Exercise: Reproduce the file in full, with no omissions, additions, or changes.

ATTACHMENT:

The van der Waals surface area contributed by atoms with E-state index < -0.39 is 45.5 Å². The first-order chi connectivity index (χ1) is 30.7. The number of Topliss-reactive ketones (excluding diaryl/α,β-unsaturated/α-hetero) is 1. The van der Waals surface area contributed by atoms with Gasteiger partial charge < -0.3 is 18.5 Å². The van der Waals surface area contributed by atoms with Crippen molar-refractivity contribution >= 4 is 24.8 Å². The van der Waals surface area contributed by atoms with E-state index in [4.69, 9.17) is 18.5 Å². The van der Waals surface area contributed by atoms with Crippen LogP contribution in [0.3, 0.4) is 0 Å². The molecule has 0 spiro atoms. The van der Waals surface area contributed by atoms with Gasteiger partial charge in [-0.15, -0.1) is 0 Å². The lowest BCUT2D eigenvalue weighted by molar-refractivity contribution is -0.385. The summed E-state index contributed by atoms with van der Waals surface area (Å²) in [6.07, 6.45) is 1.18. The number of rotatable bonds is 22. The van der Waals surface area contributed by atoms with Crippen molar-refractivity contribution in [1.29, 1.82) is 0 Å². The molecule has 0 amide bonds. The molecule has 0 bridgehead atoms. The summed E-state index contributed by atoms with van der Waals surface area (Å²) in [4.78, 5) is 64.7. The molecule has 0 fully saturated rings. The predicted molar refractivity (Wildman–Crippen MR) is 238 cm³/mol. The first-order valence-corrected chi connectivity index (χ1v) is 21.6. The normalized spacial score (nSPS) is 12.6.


The van der Waals surface area contributed by atoms with E-state index < -0.39 is 45.5 Å². The first-order chi connectivity index (χ1) is 30.7. The number of Topliss-reactive ketones (excluding diaryl/α,β-unsaturated/α-hetero) is 1. The van der Waals surface area contributed by atoms with Gasteiger partial charge < -0.3 is 18.5 Å². The van der Waals surface area contributed by atoms with Crippen molar-refractivity contribution >= 4 is 24.8 Å². The van der Waals surface area contributed by atoms with E-state index in [4.69, 9.17) is 18.5 Å². The van der Waals surface area contributed by atoms with Crippen LogP contribution in [0.3, 0.4) is 0 Å². The molecule has 0 spiro atoms. The van der Waals surface area contributed by atoms with Gasteiger partial charge in [-0.15, -0.1) is 0 Å². The lowest BCUT2D eigenvalue weighted by molar-refractivity contribution is -0.385. The summed E-state index contributed by atoms with van der Waals surface area (Å²) in [6.07, 6.45) is 1.18. The number of rotatable bonds is 22. The van der Waals surface area contributed by atoms with Crippen molar-refractivity contribution in [1.29, 1.82) is 0 Å². The molecule has 0 amide bonds. The molecule has 0 bridgehead atoms. The summed E-state index contributed by atoms with van der Waals surface area (Å²) in [4.78, 5) is 64.7. The molecule has 0 fully saturated rings. The predicted molar refractivity (Wildman–Crippen MR) is 238 cm³/mol. The first-order valence-corrected chi connectivity index (χ1v) is 21.6. The normalized spacial score (nSPS) is 12.6.